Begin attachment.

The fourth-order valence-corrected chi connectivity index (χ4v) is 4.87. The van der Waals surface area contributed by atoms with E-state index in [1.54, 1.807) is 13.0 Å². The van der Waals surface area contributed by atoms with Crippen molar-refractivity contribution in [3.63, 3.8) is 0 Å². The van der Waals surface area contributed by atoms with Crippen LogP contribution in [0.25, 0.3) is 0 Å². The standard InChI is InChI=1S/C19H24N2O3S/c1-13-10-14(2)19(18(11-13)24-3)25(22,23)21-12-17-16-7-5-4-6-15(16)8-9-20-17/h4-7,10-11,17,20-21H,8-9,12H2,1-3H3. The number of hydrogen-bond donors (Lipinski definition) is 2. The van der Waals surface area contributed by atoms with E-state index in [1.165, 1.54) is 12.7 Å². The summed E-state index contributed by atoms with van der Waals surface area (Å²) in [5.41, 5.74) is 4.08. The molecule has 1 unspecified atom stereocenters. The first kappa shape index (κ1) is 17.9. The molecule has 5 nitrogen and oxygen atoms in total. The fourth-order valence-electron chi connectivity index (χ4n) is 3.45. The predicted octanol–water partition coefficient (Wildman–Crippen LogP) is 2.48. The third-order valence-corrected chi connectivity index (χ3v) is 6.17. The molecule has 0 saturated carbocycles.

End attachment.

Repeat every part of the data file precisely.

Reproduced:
The fourth-order valence-corrected chi connectivity index (χ4v) is 4.87. The van der Waals surface area contributed by atoms with E-state index in [1.54, 1.807) is 13.0 Å². The van der Waals surface area contributed by atoms with Crippen molar-refractivity contribution in [3.63, 3.8) is 0 Å². The van der Waals surface area contributed by atoms with Crippen LogP contribution in [0.25, 0.3) is 0 Å². The standard InChI is InChI=1S/C19H24N2O3S/c1-13-10-14(2)19(18(11-13)24-3)25(22,23)21-12-17-16-7-5-4-6-15(16)8-9-20-17/h4-7,10-11,17,20-21H,8-9,12H2,1-3H3. The number of hydrogen-bond donors (Lipinski definition) is 2. The van der Waals surface area contributed by atoms with E-state index in [1.165, 1.54) is 12.7 Å². The summed E-state index contributed by atoms with van der Waals surface area (Å²) in [5.41, 5.74) is 4.08. The molecule has 1 unspecified atom stereocenters. The first kappa shape index (κ1) is 17.9. The molecule has 5 nitrogen and oxygen atoms in total. The fourth-order valence-electron chi connectivity index (χ4n) is 3.45. The predicted octanol–water partition coefficient (Wildman–Crippen LogP) is 2.48. The third-order valence-corrected chi connectivity index (χ3v) is 6.17. The molecule has 0 saturated carbocycles.